How to Make Almonds Lectin-Free
The following is a step-by-step guide for people who are the most sensitive to almonds.* It goes above and beyond what’s required for the Plant Paradox diet. This preparation ensures that all lectins, phytates, fungi, and other undesirable things are reduced, denatured or rendered mostly harmless. Some steps are adopted from the Nourishing Traditions method by Sally Fallon.
*This method does not make almonds safe for those with severe or life-threatening allergies to tree nuts.
Time needed: 2 days.
How to properly prepare raw almonds at home to reduce lectins and phytic acid:
- Start with fresh, raw, organic nuts.
Ideally, purchase direct from a farm and hull them yourself. Otherwise, purchase raw almonds with the skins still on.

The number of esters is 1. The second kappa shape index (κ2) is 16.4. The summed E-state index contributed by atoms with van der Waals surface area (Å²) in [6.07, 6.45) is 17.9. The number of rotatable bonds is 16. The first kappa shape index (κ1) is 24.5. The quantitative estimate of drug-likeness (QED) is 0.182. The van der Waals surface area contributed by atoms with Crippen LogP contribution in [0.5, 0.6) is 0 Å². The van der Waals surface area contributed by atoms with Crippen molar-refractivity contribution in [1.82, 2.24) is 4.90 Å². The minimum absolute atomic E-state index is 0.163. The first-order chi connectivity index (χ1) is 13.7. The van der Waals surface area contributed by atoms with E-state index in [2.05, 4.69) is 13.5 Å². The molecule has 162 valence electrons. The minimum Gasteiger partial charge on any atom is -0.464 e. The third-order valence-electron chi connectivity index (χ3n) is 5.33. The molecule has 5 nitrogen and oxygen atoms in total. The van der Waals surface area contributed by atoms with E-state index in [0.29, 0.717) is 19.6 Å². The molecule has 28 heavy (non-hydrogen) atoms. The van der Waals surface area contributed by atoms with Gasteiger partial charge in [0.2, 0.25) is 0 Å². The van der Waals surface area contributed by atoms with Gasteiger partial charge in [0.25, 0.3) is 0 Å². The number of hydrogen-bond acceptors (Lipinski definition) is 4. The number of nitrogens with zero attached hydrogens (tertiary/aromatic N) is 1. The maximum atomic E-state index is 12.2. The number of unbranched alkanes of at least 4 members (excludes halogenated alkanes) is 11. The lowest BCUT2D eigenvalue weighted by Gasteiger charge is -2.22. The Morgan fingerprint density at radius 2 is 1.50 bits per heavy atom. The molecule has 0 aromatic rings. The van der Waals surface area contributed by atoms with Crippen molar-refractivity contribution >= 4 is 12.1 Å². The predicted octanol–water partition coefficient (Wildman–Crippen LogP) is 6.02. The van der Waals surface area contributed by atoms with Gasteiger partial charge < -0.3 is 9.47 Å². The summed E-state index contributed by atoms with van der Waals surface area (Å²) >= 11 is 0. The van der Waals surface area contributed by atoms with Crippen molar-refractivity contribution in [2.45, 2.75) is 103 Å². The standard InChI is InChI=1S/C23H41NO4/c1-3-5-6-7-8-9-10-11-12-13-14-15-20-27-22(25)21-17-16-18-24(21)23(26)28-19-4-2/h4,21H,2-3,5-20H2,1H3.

To reduce the anti-nutrients, cover 4 cups of almonds with filtered water and stir in 1 tablespoon of sea salt. Soak for 7-12 hours at room temperature. Drain and rinse.
- Remove skins.
The skins will sometimes peel off easily after soaking for 12 hours. If that doesn’t work, bring a pot of water to a boil and place the nuts in to boil for one minute (no longer). Immediately strain in a colander and rinse with cool water. After that, gently squeeze the almonds to remove the skins.
Place almonds in a dehydrator or oven at 150 degrees F or below for 12-24 hours, stirring on occasion. They are done when they are dry and crispy–taste-test one to see if it pops in your mouth before turning off the oven. Nuts are best stored in the freezer until ready to use.